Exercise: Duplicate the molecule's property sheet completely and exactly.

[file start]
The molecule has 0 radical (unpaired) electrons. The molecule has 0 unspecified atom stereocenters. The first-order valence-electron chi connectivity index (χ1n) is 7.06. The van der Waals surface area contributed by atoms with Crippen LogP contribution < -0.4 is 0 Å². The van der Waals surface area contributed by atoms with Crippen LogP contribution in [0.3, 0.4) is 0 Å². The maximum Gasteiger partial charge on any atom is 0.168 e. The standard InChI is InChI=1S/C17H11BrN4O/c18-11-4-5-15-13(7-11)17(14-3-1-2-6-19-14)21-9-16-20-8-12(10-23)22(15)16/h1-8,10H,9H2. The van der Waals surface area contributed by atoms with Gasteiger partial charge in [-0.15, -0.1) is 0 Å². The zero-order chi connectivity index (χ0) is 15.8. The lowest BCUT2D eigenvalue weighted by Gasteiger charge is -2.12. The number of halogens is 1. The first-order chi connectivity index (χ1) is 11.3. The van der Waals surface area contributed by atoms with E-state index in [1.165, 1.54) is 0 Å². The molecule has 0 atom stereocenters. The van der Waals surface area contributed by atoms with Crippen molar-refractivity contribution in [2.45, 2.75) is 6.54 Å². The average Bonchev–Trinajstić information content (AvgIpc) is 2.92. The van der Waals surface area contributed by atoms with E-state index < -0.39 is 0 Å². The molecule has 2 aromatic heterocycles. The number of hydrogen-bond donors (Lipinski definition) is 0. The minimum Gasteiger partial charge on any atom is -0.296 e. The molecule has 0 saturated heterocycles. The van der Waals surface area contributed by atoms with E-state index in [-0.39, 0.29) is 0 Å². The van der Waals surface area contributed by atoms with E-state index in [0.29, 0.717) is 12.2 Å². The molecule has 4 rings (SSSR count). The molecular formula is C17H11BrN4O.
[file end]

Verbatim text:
The molecule has 0 radical (unpaired) electrons. The molecule has 0 unspecified atom stereocenters. The first-order valence-electron chi connectivity index (χ1n) is 7.06. The van der Waals surface area contributed by atoms with Crippen LogP contribution < -0.4 is 0 Å². The van der Waals surface area contributed by atoms with Crippen LogP contribution in [0.3, 0.4) is 0 Å². The maximum Gasteiger partial charge on any atom is 0.168 e. The standard InChI is InChI=1S/C17H11BrN4O/c18-11-4-5-15-13(7-11)17(14-3-1-2-6-19-14)21-9-16-20-8-12(10-23)22(15)16/h1-8,10H,9H2. The van der Waals surface area contributed by atoms with Gasteiger partial charge in [-0.15, -0.1) is 0 Å². The zero-order chi connectivity index (χ0) is 15.8. The lowest BCUT2D eigenvalue weighted by Gasteiger charge is -2.12. The number of halogens is 1. The first-order chi connectivity index (χ1) is 11.3. The van der Waals surface area contributed by atoms with E-state index in [1.165, 1.54) is 0 Å². The molecule has 0 atom stereocenters. The van der Waals surface area contributed by atoms with Crippen molar-refractivity contribution in [2.45, 2.75) is 6.54 Å². The average Bonchev–Trinajstić information content (AvgIpc) is 2.92. The van der Waals surface area contributed by atoms with E-state index < -0.39 is 0 Å². The molecule has 2 aromatic heterocycles. The number of hydrogen-bond donors (Lipinski definition) is 0. The minimum Gasteiger partial charge on any atom is -0.296 e. The molecule has 0 saturated heterocycles. The van der Waals surface area contributed by atoms with E-state index in [-0.39, 0.29) is 0 Å². The van der Waals surface area contributed by atoms with E-state index in [0.29, 0.717) is 12.2 Å². The molecule has 4 rings (SSSR count). The molecular formula is C17H11BrN4O.